DCSIMG

How simple steps can help our bird population

The beautiful lapwing has declined by 80 per cent. Picture: RSPB/PA

The beautiful lapwing has declined by 80 per cent. Picture: RSPB/PA

  • by KATRINA CANDY
 

February 2014 is time for the big count, says Katrina Candy

It seems strange to even think it in this season of modest excess but it’s time to start planning for the “hungry gap”. In this, the sparsest of seasons, our wild birds will struggle to find ample food sources, and the Game & Wildlife Conservation Trust (GWCT) is on a mission to balance this deficit in winter food supply.

The hungry gap is the period in late winter when seeds and weeds left behind after harvesting have disappeared and when natural food sources for game and wild birds are low.

The effect is compounded by the end of the pheasant and partridge season, when many shoots stop filling feed hoppers with grain.

This lack of food during winter is known to reduce the breeding success and survival of many farmland birds.

In recent decades, skylarks and song thrushes have halved in number. The beautiful lapwing has declined by 80 per cent.

Evidence shows these declines have been driven by large-scale changes to farming. The UK is now 77 per cent farmland and using the farmland that has been designated for conservation more effectively is set to become a major issue over the next few years.

In order to meet increased demand for human food production more intensive farming techniques are being used and this has reduced essential food sources and habitats for songbirds. Feeding is also crucial for the responsible management of released game.

GWCT’s research demonstrates that feeding during the hungry gap keeps gamebirds in good body condition and increases seed-eating songbird densities.

Thus, providing supplementary food for game and wildlife has become one of the most important management tools for game and wildlife conservation.

To identify which species were in particular need of support during the hungry gap, the GWCT carried out a study into the use of feeders by different species. A major concern was to establish whether non-desirable species like crows and rats were taking lots of the grain.

We identified which species visited feeders using camera traps which were triggered by either heat or movement. The cameras were set to operate continuously, day and night, so it was possible to identify which species were using hoppers at any given time, generating thousands of images.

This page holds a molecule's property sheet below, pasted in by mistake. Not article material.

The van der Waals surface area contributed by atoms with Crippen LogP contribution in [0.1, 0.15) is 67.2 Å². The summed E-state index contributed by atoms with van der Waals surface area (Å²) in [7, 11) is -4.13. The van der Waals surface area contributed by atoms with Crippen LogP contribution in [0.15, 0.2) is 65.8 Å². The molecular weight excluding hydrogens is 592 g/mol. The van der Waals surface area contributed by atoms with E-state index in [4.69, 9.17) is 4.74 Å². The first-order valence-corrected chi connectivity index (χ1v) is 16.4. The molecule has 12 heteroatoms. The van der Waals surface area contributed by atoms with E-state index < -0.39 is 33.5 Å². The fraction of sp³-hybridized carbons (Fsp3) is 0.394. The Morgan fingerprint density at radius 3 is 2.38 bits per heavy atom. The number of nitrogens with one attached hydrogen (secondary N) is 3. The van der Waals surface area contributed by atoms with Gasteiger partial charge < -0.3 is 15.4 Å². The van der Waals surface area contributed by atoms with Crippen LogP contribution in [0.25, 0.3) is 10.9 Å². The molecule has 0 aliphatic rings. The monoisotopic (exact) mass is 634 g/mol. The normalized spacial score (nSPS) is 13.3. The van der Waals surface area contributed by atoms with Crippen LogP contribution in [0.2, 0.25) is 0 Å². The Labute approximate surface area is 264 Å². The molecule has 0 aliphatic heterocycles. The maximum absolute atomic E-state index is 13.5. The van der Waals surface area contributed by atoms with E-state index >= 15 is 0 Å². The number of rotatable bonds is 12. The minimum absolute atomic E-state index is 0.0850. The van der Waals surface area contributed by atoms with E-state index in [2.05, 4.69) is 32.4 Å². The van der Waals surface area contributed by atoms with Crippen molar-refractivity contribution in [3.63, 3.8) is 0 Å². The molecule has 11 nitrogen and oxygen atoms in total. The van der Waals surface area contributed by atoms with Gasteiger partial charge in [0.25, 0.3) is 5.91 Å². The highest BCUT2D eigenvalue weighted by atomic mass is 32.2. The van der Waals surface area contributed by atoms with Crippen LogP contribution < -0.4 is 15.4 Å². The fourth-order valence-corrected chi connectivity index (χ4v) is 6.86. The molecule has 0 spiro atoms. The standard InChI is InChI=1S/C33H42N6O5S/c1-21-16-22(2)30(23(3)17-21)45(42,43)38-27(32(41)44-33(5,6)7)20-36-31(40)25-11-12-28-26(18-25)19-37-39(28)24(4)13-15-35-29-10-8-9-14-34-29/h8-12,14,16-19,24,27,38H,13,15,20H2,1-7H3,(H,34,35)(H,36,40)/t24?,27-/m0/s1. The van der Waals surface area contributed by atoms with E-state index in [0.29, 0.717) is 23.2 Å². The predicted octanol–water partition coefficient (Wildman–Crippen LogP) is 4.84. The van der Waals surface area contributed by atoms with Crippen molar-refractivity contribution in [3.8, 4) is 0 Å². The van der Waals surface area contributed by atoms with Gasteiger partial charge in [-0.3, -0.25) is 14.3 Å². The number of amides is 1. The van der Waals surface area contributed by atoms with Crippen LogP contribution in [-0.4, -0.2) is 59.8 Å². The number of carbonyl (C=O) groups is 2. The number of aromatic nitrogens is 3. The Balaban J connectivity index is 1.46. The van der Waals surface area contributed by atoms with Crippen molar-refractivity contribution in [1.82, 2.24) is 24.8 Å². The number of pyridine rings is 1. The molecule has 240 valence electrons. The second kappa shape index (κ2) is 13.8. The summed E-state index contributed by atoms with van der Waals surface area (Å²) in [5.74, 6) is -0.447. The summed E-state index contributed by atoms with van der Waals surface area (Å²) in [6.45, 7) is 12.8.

We also looked into how hopper location changed the attractiveness for game and other wildlife. After the analysis of more than 145,000 photographs, our researchers established the key findings which translated into practical guidelines which land managers will benefit from when siting and designing feeders.

Our research is ongoing as we need to reduce the use of feeders by pests even more, through testing different feeder designs. This will provide the maximum conservation benefit for game and wildlife.

In order for us to gain a better understanding of our current farmland bird populations, the GWCT its launching a Big Farmland Bird Count in February 2014 and all farmers, gamekeepers and land managers are urged to take part.

This important initiative offers a simple means of recording the effect of any conservation schemes currently being initiated on their land such as supplementary feeding or growing wild bird seed crops and game cover crops. It is also a useful way of gaining personal insight on how well their birds are faring.

The count will take place between the 1 and 7 February 2014, and we are inviting people to spend about 30 minutes recording the species and number of birds seen on one particular area of the farm.

A pilot scheme earlier this year took in more than 10,000 hectares across 30 farms and recorded 69 species, from tree sparrows and yellowhammer to barn owls, kestrels and buzzards.

• Katrina Candy is head of PR and education at the Game & Wildlife Conservation Trust (Scotland). For those keen to join the national Big Farmland Bird Count, the GWCT will provide a simple tick sheet that can be downloaded and taken into the field to record sightings. Participants will then be able to send the results via a dedicated web page on the GWCT’s website.

For more information on the Big Farmland Bird Count, please visit the Game & Wildlife Conservation Trust’s website: www.gwct.org.uk/bfbc to register interest or alternatively e-mail Jim Egan on jegan@gwct.org.uk for more information.

 

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